SUZUKI has always punched above its weight and size.
The range is not huge but it has a presence in the most popular sectors and it is highly competitive on price and specification.
The latest Suzuki Swift 1.2 SZ4 with all-wheel-drive is a case in point, blending five-door practicality with very low running costs thanks to the latest dual-jet four-cylinder petrol engine, and delivering good winter-road grip when you need it.
It is a niche model but you probably wouldn't realise how accomplished it can be in everyday use.
There are seven airbags and ESP as standard, electric windows, remote central door locking with deadlocks, electrically adjustable and heated door mirrors, MP3/WMA compatible CD tuner with USB port and steering wheel mounted audio controls.
The vehicle gets 16-inch alloy wheels, air con, cruise control, sat nav, automatic headlights, LED daytime running lights and 60/40 split folding rear seat backs which boosts the boot space from 211 to 533-litres.
Hard plastic dominates the interior but you can hardly complain at this price and its well fitted and squeak-free.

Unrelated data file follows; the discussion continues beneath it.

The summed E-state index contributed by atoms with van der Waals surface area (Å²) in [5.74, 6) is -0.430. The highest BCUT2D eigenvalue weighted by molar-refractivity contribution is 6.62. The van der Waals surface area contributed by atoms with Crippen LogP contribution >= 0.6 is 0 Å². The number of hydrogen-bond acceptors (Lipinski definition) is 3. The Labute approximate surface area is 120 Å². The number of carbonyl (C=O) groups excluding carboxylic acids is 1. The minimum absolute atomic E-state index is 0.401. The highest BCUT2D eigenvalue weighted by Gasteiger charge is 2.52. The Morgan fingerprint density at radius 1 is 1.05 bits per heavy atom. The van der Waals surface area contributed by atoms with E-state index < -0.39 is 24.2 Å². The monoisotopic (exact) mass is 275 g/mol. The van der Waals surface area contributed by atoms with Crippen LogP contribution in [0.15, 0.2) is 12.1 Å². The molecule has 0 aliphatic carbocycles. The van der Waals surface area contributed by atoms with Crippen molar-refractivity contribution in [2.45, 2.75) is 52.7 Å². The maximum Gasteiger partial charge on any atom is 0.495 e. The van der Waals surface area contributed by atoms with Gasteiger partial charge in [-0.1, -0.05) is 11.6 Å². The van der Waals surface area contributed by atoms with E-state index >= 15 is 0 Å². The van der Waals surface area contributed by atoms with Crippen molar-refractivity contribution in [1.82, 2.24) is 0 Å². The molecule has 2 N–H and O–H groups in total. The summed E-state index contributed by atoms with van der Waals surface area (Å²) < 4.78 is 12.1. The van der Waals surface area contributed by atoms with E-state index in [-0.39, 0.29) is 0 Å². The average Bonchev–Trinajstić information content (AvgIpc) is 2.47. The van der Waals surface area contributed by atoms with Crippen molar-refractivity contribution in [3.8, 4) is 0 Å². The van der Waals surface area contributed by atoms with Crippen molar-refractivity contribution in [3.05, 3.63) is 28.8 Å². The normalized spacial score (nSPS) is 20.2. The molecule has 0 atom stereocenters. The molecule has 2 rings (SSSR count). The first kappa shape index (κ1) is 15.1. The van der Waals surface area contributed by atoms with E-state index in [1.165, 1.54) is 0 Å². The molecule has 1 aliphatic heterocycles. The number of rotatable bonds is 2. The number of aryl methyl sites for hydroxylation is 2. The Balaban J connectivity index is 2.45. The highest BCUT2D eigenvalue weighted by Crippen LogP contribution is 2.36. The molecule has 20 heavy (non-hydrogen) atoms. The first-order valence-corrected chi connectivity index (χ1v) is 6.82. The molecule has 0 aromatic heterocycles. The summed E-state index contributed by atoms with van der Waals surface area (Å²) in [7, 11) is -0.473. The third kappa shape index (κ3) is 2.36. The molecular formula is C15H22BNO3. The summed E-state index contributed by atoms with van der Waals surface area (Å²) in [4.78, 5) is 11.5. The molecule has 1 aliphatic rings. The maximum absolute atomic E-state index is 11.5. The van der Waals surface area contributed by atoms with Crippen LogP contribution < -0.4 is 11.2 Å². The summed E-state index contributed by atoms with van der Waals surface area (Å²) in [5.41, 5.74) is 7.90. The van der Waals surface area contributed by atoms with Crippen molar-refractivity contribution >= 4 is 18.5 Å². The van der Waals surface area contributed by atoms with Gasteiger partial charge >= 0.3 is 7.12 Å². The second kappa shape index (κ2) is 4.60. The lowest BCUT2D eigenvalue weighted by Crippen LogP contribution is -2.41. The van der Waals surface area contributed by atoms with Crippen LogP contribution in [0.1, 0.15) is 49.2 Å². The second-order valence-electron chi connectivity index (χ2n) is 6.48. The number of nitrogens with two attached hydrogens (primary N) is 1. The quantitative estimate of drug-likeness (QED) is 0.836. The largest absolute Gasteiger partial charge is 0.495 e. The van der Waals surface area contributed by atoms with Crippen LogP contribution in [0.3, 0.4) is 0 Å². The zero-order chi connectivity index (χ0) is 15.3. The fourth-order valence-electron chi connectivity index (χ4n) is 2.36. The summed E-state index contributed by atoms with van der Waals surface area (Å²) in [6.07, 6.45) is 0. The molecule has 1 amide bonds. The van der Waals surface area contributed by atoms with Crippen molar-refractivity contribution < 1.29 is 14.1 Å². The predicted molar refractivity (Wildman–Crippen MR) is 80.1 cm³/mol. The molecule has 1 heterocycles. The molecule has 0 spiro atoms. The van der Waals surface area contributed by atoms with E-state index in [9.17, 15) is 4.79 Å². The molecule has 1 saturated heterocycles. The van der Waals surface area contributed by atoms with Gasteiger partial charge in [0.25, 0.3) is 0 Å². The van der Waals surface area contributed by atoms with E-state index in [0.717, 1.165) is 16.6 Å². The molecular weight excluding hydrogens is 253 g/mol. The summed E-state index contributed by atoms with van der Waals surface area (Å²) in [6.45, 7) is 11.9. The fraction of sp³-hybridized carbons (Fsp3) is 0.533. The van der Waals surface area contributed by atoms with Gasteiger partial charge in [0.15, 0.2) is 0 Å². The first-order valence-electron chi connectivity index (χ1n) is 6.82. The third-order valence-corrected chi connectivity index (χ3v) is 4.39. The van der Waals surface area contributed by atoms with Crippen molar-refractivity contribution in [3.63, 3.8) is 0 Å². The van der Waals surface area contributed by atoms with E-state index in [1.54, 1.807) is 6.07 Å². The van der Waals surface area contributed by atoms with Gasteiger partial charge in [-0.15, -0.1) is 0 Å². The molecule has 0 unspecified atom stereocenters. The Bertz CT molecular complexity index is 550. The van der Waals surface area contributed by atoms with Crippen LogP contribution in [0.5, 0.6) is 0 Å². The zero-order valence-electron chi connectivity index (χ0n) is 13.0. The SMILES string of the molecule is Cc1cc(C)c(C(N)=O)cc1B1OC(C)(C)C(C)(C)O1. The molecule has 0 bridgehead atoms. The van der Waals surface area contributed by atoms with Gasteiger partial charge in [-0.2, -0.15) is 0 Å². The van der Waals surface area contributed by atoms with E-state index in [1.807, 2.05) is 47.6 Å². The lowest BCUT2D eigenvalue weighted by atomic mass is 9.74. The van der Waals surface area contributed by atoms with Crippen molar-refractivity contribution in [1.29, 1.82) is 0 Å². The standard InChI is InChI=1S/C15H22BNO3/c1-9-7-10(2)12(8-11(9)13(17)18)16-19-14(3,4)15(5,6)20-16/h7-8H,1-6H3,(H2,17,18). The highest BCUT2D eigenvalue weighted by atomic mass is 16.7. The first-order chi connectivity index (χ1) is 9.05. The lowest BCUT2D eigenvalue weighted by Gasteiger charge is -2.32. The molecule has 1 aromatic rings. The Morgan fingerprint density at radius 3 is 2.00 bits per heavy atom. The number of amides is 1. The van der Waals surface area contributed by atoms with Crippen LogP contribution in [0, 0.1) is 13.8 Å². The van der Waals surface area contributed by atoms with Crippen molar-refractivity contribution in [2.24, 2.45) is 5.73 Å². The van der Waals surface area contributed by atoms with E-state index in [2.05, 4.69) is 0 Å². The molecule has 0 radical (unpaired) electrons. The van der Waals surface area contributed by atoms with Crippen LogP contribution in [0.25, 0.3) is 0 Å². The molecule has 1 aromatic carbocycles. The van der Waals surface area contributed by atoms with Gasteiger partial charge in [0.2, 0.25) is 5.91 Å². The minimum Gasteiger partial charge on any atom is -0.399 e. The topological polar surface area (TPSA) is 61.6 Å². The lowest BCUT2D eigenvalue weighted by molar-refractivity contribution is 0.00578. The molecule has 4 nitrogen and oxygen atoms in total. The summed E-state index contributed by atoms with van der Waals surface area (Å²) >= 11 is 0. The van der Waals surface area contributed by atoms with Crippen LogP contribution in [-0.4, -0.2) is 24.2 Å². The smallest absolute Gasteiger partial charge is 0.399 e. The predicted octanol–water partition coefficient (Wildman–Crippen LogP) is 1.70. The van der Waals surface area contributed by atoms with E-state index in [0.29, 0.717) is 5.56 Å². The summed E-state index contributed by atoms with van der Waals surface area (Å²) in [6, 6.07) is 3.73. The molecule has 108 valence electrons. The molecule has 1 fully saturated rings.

Room is good infront, much more restricted in the back even for a child but headroom is good.
This new version replaced the previous 1.2 petrol SZ4 4x4 which cost £13,699 but it offers improved significantly better fuel economy, lower CO2 emissions and a lower VED band moving from Band D (£110) to Band C (£30), helping to lower cost of ownership by £80 per year.
Dualjet technology positions the fuel injectors very close to the engine inlet valves allows for a finer fuel atomisation which in turn provides a more effective transfer into the engine. The same engine is also available with two-wheel-drive in SZ4 specification and costs £12,699.
The addition of 4x4 traction and some styling body parts costs an extra £1,500 over thetwo-wheel-drivemodel and sees the ride height raised by 25mm, with front and rear skid plates and extended wheelarches.
The 4x4 powertrain has sharpened handling on corners and there is a bit more road noise but mechanical noises are extremely low and 60-70mph cruising is a very relaxed affair.
The engine is quick to get going in first gear but it struggles a bit in second and third is possibly the most useful of the five under your hand. It is flexible, up to a point, in fifth but I found myself wishing for a sixth gear on more than one occasion.
You have to plan your overtaking with anticipation and care to make the most of the available power, but if you do the effect is good.